Talbot "Sandy" D'Alemberte is president emeritus of Florida State University and past president of the American Bar Association. He is a former state legislator and chaired the Constitution Revision Commission in 1977-78.

Comments
Editorial: Immigrants help to make America great

Editorial: Immigrants help to make America great

The heated debate on immigration could benefit from some more facts, which the U.S. Census has helpfully provided. And the facts show that rather than building walls, the United States would do far better to keep opening doors to legal immigrants. Th...
Updated: 9 hours ago
Editorial: FDA acts to keep e-cigarettes from kids

Editorial: FDA acts to keep e-cigarettes from kids

The federal Food and Drug Administration is bringing important scrutiny to the increasing use of e-cigarettes, requiring companies that make and sell them to show they are keeping their products away from minors. Vaping is the new front in the nation...
Published: 09/18/18

Tuesday’s letters: Honor Flight restored my faith in America

Dogs are the best | Letter, Sept. 15Honor Flight restored my faith in AmericaJust as I was about to give up on our country due to divisiveness and and the divisions among its people and politicians, my pride was restored. As a member of the recen...
Updated: 9 hours ago
Editorial: Senate should delay vote on Kavanaugh

Editorial: Senate should delay vote on Kavanaugh

The Senate and the nation needs to hear more about the sexual assault allegation against U.S. Supreme Court nominee Brett Kavanaugh. Setting aside Kavanaugh's judicial record, his political past and the hyper-partisan divide over his nomination, a no...
Published: 09/17/18
Editorial: Tampa council has another chance to show it takes Stovall House changes seriously

Editorial: Tampa council has another chance to show it takes Stovall House changes seriously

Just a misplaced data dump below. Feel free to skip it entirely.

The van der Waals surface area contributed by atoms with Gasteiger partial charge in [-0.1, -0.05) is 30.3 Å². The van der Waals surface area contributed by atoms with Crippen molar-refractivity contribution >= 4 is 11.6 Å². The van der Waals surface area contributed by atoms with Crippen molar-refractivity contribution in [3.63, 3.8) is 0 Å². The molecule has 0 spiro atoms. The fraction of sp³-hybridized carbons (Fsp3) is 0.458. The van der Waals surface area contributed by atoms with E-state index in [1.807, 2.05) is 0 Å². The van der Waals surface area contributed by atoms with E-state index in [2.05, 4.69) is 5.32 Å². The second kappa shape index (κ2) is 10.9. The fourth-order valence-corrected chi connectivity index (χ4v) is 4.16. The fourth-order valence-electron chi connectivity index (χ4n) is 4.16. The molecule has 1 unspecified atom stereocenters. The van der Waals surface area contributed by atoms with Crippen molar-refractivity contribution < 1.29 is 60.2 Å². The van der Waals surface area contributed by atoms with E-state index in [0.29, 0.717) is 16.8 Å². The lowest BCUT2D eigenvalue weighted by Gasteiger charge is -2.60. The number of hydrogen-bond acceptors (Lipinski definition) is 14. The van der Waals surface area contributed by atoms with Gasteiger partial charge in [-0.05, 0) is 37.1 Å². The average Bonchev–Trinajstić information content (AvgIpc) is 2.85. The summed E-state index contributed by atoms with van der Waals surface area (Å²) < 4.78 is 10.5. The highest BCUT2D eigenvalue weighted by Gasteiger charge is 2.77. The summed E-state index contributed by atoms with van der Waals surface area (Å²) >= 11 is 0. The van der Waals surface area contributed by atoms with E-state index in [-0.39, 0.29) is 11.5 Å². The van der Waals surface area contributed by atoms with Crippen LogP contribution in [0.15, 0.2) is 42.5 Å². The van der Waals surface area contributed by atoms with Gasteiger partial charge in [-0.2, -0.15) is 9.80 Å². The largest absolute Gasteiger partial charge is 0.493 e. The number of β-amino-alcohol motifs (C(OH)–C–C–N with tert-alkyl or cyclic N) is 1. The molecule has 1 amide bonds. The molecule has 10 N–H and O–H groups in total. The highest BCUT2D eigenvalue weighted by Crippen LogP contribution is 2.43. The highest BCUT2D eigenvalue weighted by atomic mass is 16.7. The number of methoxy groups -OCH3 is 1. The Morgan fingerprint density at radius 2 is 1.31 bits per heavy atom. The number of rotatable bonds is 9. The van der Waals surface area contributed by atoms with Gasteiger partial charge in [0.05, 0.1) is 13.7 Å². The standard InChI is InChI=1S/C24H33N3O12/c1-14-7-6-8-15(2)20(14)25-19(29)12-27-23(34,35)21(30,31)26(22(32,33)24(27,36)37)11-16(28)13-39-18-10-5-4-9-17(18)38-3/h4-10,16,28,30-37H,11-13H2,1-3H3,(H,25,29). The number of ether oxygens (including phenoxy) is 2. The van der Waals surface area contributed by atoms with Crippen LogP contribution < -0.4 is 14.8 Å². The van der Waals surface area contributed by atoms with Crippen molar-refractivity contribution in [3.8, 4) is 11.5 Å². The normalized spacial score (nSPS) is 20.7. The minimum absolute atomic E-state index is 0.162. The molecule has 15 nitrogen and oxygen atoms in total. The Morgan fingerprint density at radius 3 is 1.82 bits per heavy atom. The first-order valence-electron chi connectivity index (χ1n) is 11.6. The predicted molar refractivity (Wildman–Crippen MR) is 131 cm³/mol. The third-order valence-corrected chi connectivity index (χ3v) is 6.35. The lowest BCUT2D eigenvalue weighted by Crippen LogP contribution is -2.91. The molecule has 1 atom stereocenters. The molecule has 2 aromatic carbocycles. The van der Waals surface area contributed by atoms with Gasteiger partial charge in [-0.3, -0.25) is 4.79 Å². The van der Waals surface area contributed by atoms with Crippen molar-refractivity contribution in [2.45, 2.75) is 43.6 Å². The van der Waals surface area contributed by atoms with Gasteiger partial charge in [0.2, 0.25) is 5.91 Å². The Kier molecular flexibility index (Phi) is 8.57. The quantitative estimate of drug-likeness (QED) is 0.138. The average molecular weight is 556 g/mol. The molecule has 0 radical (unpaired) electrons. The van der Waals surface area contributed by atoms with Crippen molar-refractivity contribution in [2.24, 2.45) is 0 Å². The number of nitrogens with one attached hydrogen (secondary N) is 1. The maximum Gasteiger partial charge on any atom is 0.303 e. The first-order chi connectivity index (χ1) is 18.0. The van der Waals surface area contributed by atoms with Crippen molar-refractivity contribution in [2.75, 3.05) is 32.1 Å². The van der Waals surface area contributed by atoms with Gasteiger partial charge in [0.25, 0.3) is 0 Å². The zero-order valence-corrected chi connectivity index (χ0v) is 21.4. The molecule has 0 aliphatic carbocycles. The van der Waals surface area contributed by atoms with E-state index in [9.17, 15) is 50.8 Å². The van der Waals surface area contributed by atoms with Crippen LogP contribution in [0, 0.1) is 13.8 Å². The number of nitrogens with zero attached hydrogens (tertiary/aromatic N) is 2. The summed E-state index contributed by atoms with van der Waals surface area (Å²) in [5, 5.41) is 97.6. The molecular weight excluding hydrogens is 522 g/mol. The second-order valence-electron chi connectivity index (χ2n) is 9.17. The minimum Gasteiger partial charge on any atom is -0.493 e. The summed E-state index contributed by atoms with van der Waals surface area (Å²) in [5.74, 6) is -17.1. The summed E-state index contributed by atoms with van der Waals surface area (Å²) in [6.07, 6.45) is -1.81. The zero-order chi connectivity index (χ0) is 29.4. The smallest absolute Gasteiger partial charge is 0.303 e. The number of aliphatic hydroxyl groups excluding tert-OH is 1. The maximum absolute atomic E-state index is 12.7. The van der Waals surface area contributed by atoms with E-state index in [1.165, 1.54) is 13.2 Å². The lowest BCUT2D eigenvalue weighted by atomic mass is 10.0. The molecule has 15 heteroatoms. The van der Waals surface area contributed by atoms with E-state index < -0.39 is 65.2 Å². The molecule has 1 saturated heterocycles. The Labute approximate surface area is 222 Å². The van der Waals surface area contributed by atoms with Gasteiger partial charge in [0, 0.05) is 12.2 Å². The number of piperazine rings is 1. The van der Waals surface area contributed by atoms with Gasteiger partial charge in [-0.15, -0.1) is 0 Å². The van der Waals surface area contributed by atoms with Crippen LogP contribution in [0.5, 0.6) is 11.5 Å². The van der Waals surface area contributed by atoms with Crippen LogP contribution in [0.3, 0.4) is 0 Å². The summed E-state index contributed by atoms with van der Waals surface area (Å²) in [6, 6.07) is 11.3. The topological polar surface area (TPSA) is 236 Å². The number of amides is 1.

The Tampa City Council has yet to hear a compelling reason to allow a private social club in a residential neighborhood off Bayshore Boulevard, and a final meeting on the matter scheduled for Thursday offers the council a chance to show the diligence...
Published: 09/14/18
Editorial: Focus on Hurricane Florence, not defending poor response in Puerto Rico

Editorial: Focus on Hurricane Florence, not defending poor response in Puerto Rico

Hurricane Florence began lashing down on the Carolinas Thursday and was expected to make landfall early Friday, washing over dunes, downing trees and power lines and putting some 10 million people in the path of a potentially catastrophic storm. Flor...
Published: 09/13/18
Editorial: Scott sends positive signal on Supreme Court appointments

Editorial: Scott sends positive signal on Supreme Court appointments

Gov. Rick Scott has headed down a dangerous path by announcing he has started the process to fill three upcoming vacancies on the Florida Supreme Court as he heads out the door. But to his credit, the governor indicated his "expectation’’ is that he ...
Published: 09/12/18
Updated: 09/14/18
Editorial: Stalled U.S.-Cuba relations hurting Florida business

Editorial: Stalled U.S.-Cuba relations hurting Florida business

After an encouraging start, the breakdown in America’s reset with Cuba is a loss for both sides and for the state of democracy across the region. Havana and Washington are both to blame, but the Trump administration’s hard line with Cuba is out of sy...
Published: 09/12/18
Lessons from Moonves’ ouster

Lessons from Moonves’ ouster

If the swift departure of CBS Chairman Les Moonves has a bright side, it’s that a major television network took accusations of sexual harassment against its chief executive seriously enough to hold him accountable and obtain his resignation even at t...
Published: 09/11/18
Updated: 09/14/18
Editorial: Banks should not shut down campaign accounts for marijuana ties

Editorial: Banks should not shut down campaign accounts for marijuana ties

Two banks have taken the retaliatory step of closing down the campaign account of a statewide candidate because she received contributions from the medical marijuana industry. Nikki Fried, the Democratic nominee for agriculture commissioner, has been...
Published: 09/10/18
Updated: 09/14/18